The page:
I can probably tell you which parts are broken or missing. One or more of the table lock handles is gone. The crank for the table mechanism has been removed and if you look closely there will be teeth broken off the back gears. It probably needs a new drill chuck. Missing belts don't count, they are commonly available maintenance items but the one for the power feed is missing. . . :)

If critical parts are missing such as feed levers or latch it is worth having them fabricated. Machines with spindles that you can shake back and forth 1/4" will still drill
holes all day. . .

OBTW- "Large" is a relative term. 20 and 21" (525mm) machines were the most common because they will do almost any drilling you would do on a drill press. Although they made these machines starting at 16" (8" center to column), they also made them as big as 60" or more. . I've got my eye on one that big. . . ;)
- guru  <guru at anvilfire.com> - Thursday, 03/16/00 22:35:36 GMT

Guru,
Thanks for the advice on the saws. I guess I can throw away those table legs I was working on. :)
Bill  <w.stone at gte.net> - Friday, 03/17/00 02:49:05 GMT

Bill: That's probably some fancy alloy OR high carbon steel. Torch a piece off, clean it up, try to forge it, heat treat it and PLAY with it. I made some hand scrapers from one of those cheap throw-away 'Skill' saw blades. MEAN steel! We tried to anneal a piece so we could drill a hole. . . Just wrecked the drill. I made a punch out of a piece of drill shank and die from mild steel and we punched the holes. . Scrapers were great. Had to scrape a taper in a 8" (200mm) dia. x 24" (800mm) long babbit bearing. Worked as well as the fancy imported scraper I bought for musical instrument work. . .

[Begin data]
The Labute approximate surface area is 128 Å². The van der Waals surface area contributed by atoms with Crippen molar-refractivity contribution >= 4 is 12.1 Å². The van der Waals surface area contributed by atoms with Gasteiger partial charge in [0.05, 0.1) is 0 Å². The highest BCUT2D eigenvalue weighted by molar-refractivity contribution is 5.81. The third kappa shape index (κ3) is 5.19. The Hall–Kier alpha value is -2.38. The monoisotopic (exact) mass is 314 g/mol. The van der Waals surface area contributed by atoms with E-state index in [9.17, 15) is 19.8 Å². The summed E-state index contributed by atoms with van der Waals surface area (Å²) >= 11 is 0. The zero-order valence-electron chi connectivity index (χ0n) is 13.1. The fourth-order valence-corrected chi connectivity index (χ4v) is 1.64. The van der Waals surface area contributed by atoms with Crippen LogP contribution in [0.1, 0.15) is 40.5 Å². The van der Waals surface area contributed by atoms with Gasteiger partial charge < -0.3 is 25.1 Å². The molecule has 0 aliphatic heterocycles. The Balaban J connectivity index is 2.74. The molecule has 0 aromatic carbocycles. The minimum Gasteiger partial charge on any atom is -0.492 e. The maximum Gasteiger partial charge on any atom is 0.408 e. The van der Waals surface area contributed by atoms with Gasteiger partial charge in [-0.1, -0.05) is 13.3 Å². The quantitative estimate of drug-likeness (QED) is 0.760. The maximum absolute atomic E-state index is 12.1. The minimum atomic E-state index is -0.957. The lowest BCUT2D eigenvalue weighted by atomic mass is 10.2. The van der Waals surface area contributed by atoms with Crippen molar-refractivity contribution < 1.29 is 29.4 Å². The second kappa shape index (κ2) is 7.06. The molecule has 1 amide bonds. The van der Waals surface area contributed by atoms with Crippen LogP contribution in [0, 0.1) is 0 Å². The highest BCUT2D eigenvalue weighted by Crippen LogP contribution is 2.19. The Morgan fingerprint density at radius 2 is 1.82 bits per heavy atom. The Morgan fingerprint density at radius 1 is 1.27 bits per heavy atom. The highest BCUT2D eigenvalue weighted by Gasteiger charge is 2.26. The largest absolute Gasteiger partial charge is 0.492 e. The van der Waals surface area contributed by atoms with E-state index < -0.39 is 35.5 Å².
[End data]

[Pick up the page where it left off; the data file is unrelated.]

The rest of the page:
The point is, you never know what you have until you try it.
- guru  <guru at anvilfire.com> - Friday, 03/17/00 05:43:26 GMT

Answer for Ian regarding light sheet metal equip. Ian, I have owned or been a partner in four airplanes. The only supplier of quality sheet metal equipment that I know of is a company called US Tool. Very resonable prices and high quality tools mostly for the aviation industry. They are perfect for light duty work, brass, copper, etc... Their website is : www.ustool.com TC
Tim Cisneros  <blacksmith at starsticker.com> - Friday, 03/17/00 07:44:50 GMT

WOOTZ/DAMASCUS: Here are some sites I've found on Wootz steel:

http://metalrg.iisc.ernet.in/~wootz/heritage/WOOTZ.htm
http://www.tms.org/pubs/journals/JOM/9809/Verhoeven-9809.html

And for those of you with lots of time on your hands, Sir Henry Bessemer's autobiography is available in full online at:

http://www.history.rochester.edu/ehp-book/shb/start.htm
-Eric
Eric Bramblett  <bramec at hotmail.com> - Friday, 03/17/00 14:45:56 GMT

WOOTZ/DAMASCUS: Oops! I left out an interesting one that talks about effects, but not much about how-to:

http://www.vikingsword.com/ethsword/patterns.html
-Eric
Eric Bramblett  <bramec at hotmail.com> - Friday, 03/17/00 15:02:02 GMT

I read about post drills on the site-21stC Blacksmith. I see a drill of e-bay. Looks like it is in good shape but I don't see a large crank on the side as in the one on your site. Just a small crank on top. I am wondering if it will work (just another style) or if I should be wary of one without the large side crank. By the way Your site is exceptionally informative and intertaining. Thanks, Garth
garth mudge  <garthglass at aol.com> - Friday, 03/17/00 15:43:01 GMT

Ebay auction: Garth, Mail me the sale and I will look at it. There are several possibilities.

There is a type of drill that the crank is on the feed screw and it feeds as you turn without any feel or variation in feed rate. These were fairly common in the cheap do-it-yourself kits around the turn of the 20th century (1870-1920). They are not a very good drill. . .

The good geared hand crank drills with manual AND self feed are great machines. I've had several and still have one in my shop. The crank handle on these is a simple piece of flat bar with the crank handle on the end. It is held into the crank gear by a set screw so you can change the length of the stroke. If the crank bar/handle is missing it is not difficult to make. However, if the gear the handle goes into is missing (or any of the gears or major parts) then the machine is good for nothing but parts.

The top "feed wheel" on these machines is turned by a ratchet and paw mechanism. When the machine is in use the feed wheel is cranked down to apply the initial feed pressure and then the ratchet does the feeding while you crank. This leaves your left hand free to hold the work. It is common for parts of this mechanism to be missing. It IS possible to make replacements but it is not an easy job.